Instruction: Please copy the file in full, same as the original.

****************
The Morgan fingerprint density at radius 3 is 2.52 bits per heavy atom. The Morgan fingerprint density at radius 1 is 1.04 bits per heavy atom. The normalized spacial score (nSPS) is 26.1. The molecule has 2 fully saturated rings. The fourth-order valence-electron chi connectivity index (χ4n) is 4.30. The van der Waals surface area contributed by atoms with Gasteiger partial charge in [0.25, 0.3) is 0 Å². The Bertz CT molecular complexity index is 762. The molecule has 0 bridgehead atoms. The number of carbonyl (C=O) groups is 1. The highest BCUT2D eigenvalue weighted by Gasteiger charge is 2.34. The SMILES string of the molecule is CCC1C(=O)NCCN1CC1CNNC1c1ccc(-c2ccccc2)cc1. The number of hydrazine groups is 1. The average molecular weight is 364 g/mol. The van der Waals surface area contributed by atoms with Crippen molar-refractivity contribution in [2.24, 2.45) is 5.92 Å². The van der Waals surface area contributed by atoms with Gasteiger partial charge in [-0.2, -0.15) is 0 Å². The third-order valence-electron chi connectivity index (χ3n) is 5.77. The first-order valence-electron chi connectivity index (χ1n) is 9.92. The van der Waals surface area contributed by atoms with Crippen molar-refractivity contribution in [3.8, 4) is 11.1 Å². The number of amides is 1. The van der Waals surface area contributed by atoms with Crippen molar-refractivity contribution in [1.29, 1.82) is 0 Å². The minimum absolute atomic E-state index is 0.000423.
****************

The Morgan fingerprint density at radius 3 is 2.52 bits per heavy atom. The Morgan fingerprint density at radius 1 is 1.04 bits per heavy atom. The normalized spacial score (nSPS) is 26.1. The molecule has 2 fully saturated rings. The fourth-order valence-electron chi connectivity index (χ4n) is 4.30. The van der Waals surface area contributed by atoms with Gasteiger partial charge in [0.25, 0.3) is 0 Å². The Bertz CT molecular complexity index is 762. The molecule has 0 bridgehead atoms. The number of carbonyl (C=O) groups is 1. The highest BCUT2D eigenvalue weighted by Gasteiger charge is 2.34. The SMILES string of the molecule is CCC1C(=O)NCCN1CC1CNNC1c1ccc(-c2ccccc2)cc1. The number of hydrazine groups is 1. The average molecular weight is 364 g/mol. The van der Waals surface area contributed by atoms with Crippen molar-refractivity contribution in [2.24, 2.45) is 5.92 Å². The van der Waals surface area contributed by atoms with Gasteiger partial charge in [-0.2, -0.15) is 0 Å². The third-order valence-electron chi connectivity index (χ3n) is 5.77. The first-order valence-electron chi connectivity index (χ1n) is 9.92. The van der Waals surface area contributed by atoms with Crippen molar-refractivity contribution in [3.8, 4) is 11.1 Å². The number of amides is 1. The van der Waals surface area contributed by atoms with Crippen molar-refractivity contribution in [1.29, 1.82) is 0 Å². The minimum absolute atomic E-state index is 0.000423.